A cubesat sent to blaze a trail for NASA’s next space station arrived in lunar orbit Nov. 13—the first cubesat known to ever have done so—after a voyage that proved tense at times. Meanwhile, the small company that created the tiny spacecraft secured a new deal with the Air Force Research Laboratory to demonstrate more activities near the moon.
Owned and operated by Advanced Space and built by Terran Orbital, the CAPSTONE cubesat—short for Cislunar Autonomous Positioning System Technology Operations and Navigation Experiment—launched June 28 via Rocket Lab on its NASA-backed mission. It’s intended to demonstrate the unusual near-rectilinear halo orbit envisioned for NASA’s Gateway, a future moon-orbiting station conceived as a place for astronauts to transfer from their transport ship to a landing craft that would take them to the moon’s surface.
Trying out the trajectory will help to hammer out aspects of mission design, navigation, and operations in the elongated orbit, which NASA says has never been attempted.
The insertion maneuver to place CAPSTONE into its orbit represented “the most critical event of the entire mission,” said Advanced Space CEO and CAPSTONE principal investigator Bradley Cheetham in a news release. Two “clean-up maneuvers” were planned for the five days following the orbit insertion to “refine” CAPSTONE’s orbit, according to NASA.
While the insertion maneuver was considered most critical, it likely wasn’t the scariest moment in the mission, as controllers lost contact with CAPSTONE early on.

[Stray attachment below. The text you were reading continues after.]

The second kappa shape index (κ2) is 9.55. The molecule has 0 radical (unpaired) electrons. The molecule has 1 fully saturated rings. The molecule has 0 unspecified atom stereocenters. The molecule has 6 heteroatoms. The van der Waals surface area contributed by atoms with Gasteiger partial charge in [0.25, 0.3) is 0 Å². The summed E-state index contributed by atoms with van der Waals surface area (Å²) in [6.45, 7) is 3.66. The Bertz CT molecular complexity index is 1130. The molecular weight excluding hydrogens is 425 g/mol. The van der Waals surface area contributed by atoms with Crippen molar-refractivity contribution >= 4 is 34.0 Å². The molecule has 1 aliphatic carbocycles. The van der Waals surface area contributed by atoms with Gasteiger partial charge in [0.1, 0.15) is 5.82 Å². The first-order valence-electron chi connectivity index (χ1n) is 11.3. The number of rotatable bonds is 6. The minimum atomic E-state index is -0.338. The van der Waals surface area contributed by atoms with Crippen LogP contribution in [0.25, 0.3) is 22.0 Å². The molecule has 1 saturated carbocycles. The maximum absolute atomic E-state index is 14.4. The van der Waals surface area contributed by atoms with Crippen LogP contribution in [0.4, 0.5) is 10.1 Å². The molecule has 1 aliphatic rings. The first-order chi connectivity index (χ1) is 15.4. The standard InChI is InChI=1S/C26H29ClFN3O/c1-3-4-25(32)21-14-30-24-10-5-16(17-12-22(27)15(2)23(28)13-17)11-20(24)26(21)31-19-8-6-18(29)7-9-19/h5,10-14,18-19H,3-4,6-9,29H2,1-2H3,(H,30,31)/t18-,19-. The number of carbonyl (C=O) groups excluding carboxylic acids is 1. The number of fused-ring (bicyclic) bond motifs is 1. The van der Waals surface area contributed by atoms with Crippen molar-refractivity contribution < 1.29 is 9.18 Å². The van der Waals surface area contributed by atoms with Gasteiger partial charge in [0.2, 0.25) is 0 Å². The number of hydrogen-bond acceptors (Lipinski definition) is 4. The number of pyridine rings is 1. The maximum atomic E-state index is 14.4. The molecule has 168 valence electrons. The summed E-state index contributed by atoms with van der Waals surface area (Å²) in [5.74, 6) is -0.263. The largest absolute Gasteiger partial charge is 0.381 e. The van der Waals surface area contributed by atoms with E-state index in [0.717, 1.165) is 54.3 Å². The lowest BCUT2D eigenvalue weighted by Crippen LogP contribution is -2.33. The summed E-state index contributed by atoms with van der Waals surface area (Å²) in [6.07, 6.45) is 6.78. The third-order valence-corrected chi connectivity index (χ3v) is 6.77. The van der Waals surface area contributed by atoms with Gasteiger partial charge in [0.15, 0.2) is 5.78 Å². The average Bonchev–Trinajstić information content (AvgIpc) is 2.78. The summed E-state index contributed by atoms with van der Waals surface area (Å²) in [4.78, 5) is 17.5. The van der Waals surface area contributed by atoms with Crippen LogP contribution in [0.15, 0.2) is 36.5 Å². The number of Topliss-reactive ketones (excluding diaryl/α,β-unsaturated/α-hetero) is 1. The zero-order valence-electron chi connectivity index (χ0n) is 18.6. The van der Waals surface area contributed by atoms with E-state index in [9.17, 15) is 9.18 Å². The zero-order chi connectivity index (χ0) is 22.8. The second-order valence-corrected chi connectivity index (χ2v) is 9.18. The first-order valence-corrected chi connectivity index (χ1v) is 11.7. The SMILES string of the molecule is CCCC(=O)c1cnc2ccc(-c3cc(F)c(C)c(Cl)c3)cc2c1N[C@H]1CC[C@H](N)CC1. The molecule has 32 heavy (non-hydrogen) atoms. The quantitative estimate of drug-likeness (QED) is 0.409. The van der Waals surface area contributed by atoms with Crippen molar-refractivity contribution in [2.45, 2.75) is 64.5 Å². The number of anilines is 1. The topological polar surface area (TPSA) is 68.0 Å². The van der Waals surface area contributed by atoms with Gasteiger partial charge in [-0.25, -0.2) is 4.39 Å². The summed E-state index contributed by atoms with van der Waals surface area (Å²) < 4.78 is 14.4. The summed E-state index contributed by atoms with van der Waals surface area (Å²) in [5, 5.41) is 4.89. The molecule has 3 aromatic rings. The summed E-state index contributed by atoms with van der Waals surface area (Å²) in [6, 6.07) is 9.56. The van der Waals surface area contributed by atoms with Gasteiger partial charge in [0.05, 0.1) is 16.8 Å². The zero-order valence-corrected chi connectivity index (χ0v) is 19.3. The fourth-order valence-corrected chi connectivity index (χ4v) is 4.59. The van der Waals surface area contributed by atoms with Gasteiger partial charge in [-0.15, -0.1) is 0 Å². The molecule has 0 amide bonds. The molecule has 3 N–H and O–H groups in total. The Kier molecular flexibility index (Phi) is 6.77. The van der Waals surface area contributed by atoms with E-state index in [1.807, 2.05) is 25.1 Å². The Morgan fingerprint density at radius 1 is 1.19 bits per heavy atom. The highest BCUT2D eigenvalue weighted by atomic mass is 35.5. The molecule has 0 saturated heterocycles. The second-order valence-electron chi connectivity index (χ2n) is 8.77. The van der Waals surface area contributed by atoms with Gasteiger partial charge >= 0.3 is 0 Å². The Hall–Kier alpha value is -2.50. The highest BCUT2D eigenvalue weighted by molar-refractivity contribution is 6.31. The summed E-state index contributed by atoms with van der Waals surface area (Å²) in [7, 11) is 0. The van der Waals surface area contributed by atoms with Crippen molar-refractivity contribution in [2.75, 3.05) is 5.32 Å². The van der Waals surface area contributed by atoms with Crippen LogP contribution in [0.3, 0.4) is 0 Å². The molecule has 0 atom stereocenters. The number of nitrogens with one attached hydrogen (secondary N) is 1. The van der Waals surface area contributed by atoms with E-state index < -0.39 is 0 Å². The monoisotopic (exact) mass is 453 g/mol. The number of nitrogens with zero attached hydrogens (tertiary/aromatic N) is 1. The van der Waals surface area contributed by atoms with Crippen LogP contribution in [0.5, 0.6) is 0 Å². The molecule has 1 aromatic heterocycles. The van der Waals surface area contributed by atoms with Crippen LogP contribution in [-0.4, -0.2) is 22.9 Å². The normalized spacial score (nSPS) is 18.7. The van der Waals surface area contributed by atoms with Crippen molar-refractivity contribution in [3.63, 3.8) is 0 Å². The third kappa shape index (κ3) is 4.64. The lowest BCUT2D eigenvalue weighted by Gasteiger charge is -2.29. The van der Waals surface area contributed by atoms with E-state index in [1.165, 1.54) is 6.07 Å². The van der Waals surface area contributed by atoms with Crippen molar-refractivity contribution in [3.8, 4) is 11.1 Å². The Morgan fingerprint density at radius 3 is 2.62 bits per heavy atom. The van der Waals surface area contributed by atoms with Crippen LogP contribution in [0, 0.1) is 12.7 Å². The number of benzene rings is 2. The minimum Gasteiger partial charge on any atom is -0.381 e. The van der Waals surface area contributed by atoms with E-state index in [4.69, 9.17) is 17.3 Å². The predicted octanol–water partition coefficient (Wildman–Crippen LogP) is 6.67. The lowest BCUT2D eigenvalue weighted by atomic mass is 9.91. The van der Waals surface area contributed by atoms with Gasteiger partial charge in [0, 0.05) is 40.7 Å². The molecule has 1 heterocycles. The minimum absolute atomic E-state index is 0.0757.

Advanced Space already had an agreement to freely share data from the CAPSTONE mission with the Air Force Research Laboratory. Then AFRL’s Space Vehicles Directorate announced Nov. 10 that it had awarded the company a $72 million contract to take part in the development of the lab’s Oracle spacecraft targeted to launch in 2025 (until recently called the Cislunar Highway Patrol System, or CHPS).
The contract is “to demonstrate space situational awareness, object detection, and tracking” near the moon to support “a resurgence of interest in lunar exploration and development across civil, commercial and international space agencies,” according to AFRL’s announcement.
Space Force Gen. John W. “Jay” Raymond said earlier this year that he thought the U.S. would need to be able to surveil the space relative to the Earth and moon within five years, and space domain awareness is part of Air Force Secretary Frank Kendall’s No. 1 “operational imperative”: to “define resilient and effective space order of battle and architectures.”
Both the CAPSTONE and Oracle spacecraft have secondary missions. Advanced Space plans to also test navigational software, and Oracle will demonstrate a green propellant and refueling port being developed by AFRL.